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Keeping it simple

- Alan Lavine and Gail Liberman



How many mutual funds should you own?

If you're the type of investor that likes to keep it simple, all you need is one or two funds.

You can invest in a balanced fund that typically keeps 60 percent in stocks and 40 percent in bonds.

Or, you can invest one-half of your money in one stock fund and one-half of your money in one bond fund. This is a better alternative because you can adjust the amounts in each. Plus, with two funds you can engage in some easy-to-use investment strategies.

The younger you are, the more you can invest in stocks. You have plenty of time to make back any losses. One rule of thumb: Subtract you age from 100. The result gives you a bench mark of about how much you should invest in stocks. Say you're age 30: You can invest 70 percent in stocks. If you're 70 years-old, you probably don't want to keep more than 30 percent of your money in stocks.

Even senior citizens need to have some money in stocks. The reason: Stocks help the value of your nest egg increase at least with the rate of inflation.

Here are just a few easy-to-use investment tactics when you own a stock and bond fund:

  • Portfolio rebalancing. You keep the same percentage in your stock fund and bond fund every year. That way, you take profits in the over-performing fund and invest in the underperforming fund to keep the same percentage mix.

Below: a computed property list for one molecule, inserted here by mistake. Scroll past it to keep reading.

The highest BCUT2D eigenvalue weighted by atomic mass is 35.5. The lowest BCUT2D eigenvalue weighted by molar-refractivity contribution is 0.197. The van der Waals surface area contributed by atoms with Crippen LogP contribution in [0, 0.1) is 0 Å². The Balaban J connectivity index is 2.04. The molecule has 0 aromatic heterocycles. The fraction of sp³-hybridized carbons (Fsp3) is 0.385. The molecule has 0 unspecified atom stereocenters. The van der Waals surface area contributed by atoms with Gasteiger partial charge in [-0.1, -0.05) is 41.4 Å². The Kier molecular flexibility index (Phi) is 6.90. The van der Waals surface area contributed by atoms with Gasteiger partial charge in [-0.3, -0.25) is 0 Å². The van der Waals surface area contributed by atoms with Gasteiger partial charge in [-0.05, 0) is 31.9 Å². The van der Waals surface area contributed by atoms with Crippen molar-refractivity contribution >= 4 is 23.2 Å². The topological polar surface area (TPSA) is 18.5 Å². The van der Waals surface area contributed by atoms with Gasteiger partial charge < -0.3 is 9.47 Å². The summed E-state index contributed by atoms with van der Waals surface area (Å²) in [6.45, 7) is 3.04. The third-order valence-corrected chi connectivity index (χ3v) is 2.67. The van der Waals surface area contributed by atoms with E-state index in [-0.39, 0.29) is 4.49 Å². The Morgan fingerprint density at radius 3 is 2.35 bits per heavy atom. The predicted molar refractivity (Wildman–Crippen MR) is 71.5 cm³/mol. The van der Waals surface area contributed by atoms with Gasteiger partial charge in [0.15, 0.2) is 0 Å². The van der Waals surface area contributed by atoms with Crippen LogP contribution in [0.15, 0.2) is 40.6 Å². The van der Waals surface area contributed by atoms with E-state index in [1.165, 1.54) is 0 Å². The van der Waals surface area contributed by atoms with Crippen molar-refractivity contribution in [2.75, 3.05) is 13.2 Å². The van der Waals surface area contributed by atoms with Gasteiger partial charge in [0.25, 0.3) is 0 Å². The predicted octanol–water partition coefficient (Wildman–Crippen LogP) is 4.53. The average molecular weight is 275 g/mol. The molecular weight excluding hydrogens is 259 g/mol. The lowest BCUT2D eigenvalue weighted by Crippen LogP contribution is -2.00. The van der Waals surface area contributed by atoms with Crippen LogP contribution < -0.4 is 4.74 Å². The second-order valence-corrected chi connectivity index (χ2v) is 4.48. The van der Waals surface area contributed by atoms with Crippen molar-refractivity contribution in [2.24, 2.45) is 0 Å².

• Constant dollar investing. You decide on an amount you want your stock fund to be worth at the end of each year. Say you want your stock fund to be worth $150 at the end of the first year. If the stock fund is above that value, you take profits and put it in your bond fund. But if the stock fund is down in value, you take money out of the bond fund and put it in the stock fund. So in our example, if the stock fund, at the end of the first year, is worth $160, you would withdraw $10 and put it in the bond fund.

What mutual funds should you use?

It's usually best to stick with no-load mutual funds that charge no upfront, back-end or ongoing fees. You can purchase these directly from the mutual fund company or though a discount brokerage firm.

Consider investing in index funds that track the Standard and Poor's 500 and the Lehman Brothers Bond Index. Index funds offered by Vanguard Group, for example, are among the lowest-cost funds in mutual fund land.

What if you like actively managed funds? Consider investing with major no-load fund groups like Fidelity Investments, T. Rowe Price and Vanguard. These investment companies offer a large selection of funds.

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Alan Lavine and Gail Liberman are husband and wife columnist and authors of The Complete Idiot's Guide To Making Money With Mutual Funds, (Alpha Books). Al and Gail's new book is Rags to Retirement, (Alpha Books).


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